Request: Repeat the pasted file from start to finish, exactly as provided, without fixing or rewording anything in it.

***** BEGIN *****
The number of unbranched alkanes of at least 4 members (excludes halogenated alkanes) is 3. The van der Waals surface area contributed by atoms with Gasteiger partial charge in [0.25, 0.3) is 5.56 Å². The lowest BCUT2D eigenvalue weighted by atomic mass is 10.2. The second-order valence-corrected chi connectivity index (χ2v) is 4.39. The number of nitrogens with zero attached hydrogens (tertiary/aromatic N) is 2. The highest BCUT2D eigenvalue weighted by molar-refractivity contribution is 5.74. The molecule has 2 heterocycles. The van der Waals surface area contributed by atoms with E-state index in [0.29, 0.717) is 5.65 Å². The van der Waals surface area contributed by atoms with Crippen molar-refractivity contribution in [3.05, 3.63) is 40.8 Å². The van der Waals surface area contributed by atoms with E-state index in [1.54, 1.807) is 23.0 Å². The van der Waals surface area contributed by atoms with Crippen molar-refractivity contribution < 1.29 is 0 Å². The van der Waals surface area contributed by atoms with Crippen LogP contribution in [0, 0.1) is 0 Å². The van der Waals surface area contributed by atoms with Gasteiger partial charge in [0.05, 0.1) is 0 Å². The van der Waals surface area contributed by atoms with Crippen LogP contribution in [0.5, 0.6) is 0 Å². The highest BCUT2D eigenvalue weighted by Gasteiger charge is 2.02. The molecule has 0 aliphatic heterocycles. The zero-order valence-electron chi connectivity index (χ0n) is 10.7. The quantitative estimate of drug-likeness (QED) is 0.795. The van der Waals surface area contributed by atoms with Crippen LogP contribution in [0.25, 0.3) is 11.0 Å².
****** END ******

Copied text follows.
The number of unbranched alkanes of at least 4 members (excludes halogenated alkanes) is 3. The van der Waals surface area contributed by atoms with Gasteiger partial charge in [0.25, 0.3) is 5.56 Å². The lowest BCUT2D eigenvalue weighted by atomic mass is 10.2. The second-order valence-corrected chi connectivity index (χ2v) is 4.39. The number of nitrogens with zero attached hydrogens (tertiary/aromatic N) is 2. The highest BCUT2D eigenvalue weighted by molar-refractivity contribution is 5.74. The molecule has 2 heterocycles. The van der Waals surface area contributed by atoms with E-state index in [0.29, 0.717) is 5.65 Å². The van der Waals surface area contributed by atoms with Crippen molar-refractivity contribution in [3.05, 3.63) is 40.8 Å². The van der Waals surface area contributed by atoms with E-state index in [1.54, 1.807) is 23.0 Å². The van der Waals surface area contributed by atoms with Crippen molar-refractivity contribution < 1.29 is 0 Å². The van der Waals surface area contributed by atoms with Crippen LogP contribution in [0, 0.1) is 0 Å². The van der Waals surface area contributed by atoms with Gasteiger partial charge in [0.05, 0.1) is 0 Å². The van der Waals surface area contributed by atoms with Crippen LogP contribution in [0.5, 0.6) is 0 Å². The highest BCUT2D eigenvalue weighted by Gasteiger charge is 2.02. The molecule has 0 aliphatic heterocycles. The zero-order valence-electron chi connectivity index (χ0n) is 10.7. The quantitative estimate of drug-likeness (QED) is 0.795. The van der Waals surface area contributed by atoms with Crippen LogP contribution in [0.25, 0.3) is 11.0 Å².